By Shayla Bradley
Perry Bellegarde is Assembly of First Nations national chief again, re-elected during the AFN Special Chiefs Assembly held July 24 to 26 in Vancouver.
Bellegarde won 328 of 522 votes in a second ballot after failing to earn the required 60 per cent of votes during the first round. Sheila North won 125 votes, Miles Richardson won 59 votes and Russ Diabo won 10 votes, while Katherine Whitecloud did not move onto the second round.
During his acceptance speech, Bellegarde said, “We might have these terms or these names like Chiefs or Grand Chiefs but if you’re taught by the elders, we’re servants and helpers for the people. We keep that in mind here on this date, in these lands.”
Bellegarde said Indigenous peoples are wondering how to move beyond the genocide of the residential school system, and the colonization of the Indian Act.
“There’s bright light when our little ones are going to pick up that torch and move forward,” he said. “This gap will be closed. Better housing, better education, better health care and yes, lands and resources coming back to First Nations people because we know it’s assumed crown sovereignty; it’s assumed crown jurisdiction, and we’re going to get that back in our rightful place in this land. That’s what I see; that’s my vision. That’s my hope and we need to work together to do that.”
The presence of Crown-Indigenous Relations minister Carolyn Bennett during the vote created controversy. According to Bennett’s office she was invited by Alberta Chief Marlene Poitras to hear regional concerns, and the office said she did not interfere with the national election. The other four candidates for regional chief questioned the integrity of the process with Bennett present.
“There will be consequences for the way you voted,” Diabo said during his concession speech, to boos from the audience. “You can boo all you want but with Minister Bennett coming here and directly interfering in this election… I think this whole election is really tainted with the Crown minister being involved in the elections process, meeting with chiefs’ caucus before the election began; you can object to that all you want but it reinforces what I’ve been saying about how this organization is basically controlled by the Trudeau government.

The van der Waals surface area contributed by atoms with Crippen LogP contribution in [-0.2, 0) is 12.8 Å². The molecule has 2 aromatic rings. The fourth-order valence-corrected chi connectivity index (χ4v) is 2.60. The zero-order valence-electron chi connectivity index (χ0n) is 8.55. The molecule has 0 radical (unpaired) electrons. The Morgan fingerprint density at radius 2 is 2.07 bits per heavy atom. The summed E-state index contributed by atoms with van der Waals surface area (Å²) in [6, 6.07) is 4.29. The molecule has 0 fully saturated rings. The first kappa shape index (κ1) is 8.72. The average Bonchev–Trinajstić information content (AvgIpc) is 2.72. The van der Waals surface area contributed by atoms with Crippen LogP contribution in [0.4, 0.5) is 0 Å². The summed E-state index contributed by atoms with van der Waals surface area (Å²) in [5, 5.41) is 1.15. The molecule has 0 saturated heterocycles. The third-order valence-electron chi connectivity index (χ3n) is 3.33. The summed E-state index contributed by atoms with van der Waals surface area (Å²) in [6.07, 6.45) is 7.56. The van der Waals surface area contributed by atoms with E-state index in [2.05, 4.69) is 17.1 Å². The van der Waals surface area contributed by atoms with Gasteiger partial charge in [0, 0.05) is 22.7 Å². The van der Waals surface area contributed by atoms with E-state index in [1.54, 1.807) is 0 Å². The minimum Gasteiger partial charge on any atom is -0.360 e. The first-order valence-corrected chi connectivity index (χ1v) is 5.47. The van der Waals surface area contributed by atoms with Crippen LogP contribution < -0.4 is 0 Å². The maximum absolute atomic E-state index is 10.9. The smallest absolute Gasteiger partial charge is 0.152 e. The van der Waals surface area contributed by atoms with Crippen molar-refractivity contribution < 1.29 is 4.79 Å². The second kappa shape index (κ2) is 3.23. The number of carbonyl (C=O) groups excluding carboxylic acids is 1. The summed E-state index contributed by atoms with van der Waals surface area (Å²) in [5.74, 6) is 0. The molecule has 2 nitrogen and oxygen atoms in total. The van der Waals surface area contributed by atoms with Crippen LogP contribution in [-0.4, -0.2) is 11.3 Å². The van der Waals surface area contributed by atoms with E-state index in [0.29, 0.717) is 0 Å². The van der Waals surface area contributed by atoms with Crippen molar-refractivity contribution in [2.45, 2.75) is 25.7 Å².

“I’m saying to the people who are watching, it’s clearly up to you now because this organization is not going to reform itself. It’s going to have to happen from the outside.”
Other challengers called for unity during their speeches.
“Don’t let the government treat you like children,” said North. “I resolved myself to be happy, to be grateful and to be satisfied with whatever the results are of this election.”
“Congratulations Perry, and I hope that you will have a successful reign in the next three years.”
“I might not agree with everything about the way the assembly of First Nations is organized or how different participants or institutions function, but I do accept that it is the process we have established amongst ourselves as First Nations and institutions in this country,” said Richardson. “I say with absolute sincerity… those who are casting the votes, in this case the chiefs of this country, are never wrong.”
Richardson said he would commit to working together with Bellegarde for the benefit of all AFN’s people.
Following the election, Nishnawbe Aski Nation (NAN) Grand Chief Alvin Fiddler congratulated Bellegarde, saying, “He is a strong advocate for First Nations with our federal treaty partner and has supported our leaders and communities in times of need throughout his first term. National Chief has received a solid mandate, and we look forward to working with him and the Assembly of First Nations to advance the interests of our Nations at the federal level. I also acknowledge all of the candidates for their dedication to advancing the interests of First Nations and for issues they have raised during this campaign.”
NAN will invite Bellegarde to address Chiefs and Assembly at the XXXVII Keewaywin Conference August 14 to 16 in Chapleau Cree First Nation.
Ontario Regional Chief RoseAnne Archibald also extended congratulations, saying, “The chiefs from across this country, having many diverse platforms to choose from, selected a leader whom they felt best represents their interests nationally. Working collaboratively, we can achieve positive resolutions to our common issues, while collectively holding a vision of vibrant, safe and prosperous communities with happy children and healthy families.”
“I offer my support to the re-elected national chief, as I believe that by embracing change, harnessing our strengths and working in unity, we will create a better quality of life for all First Nation communities in Ontario. With new and renewed mandates, the National Chief and the AFN executive can use this momentum to create positive change for First Nations people and communities,” she concluded.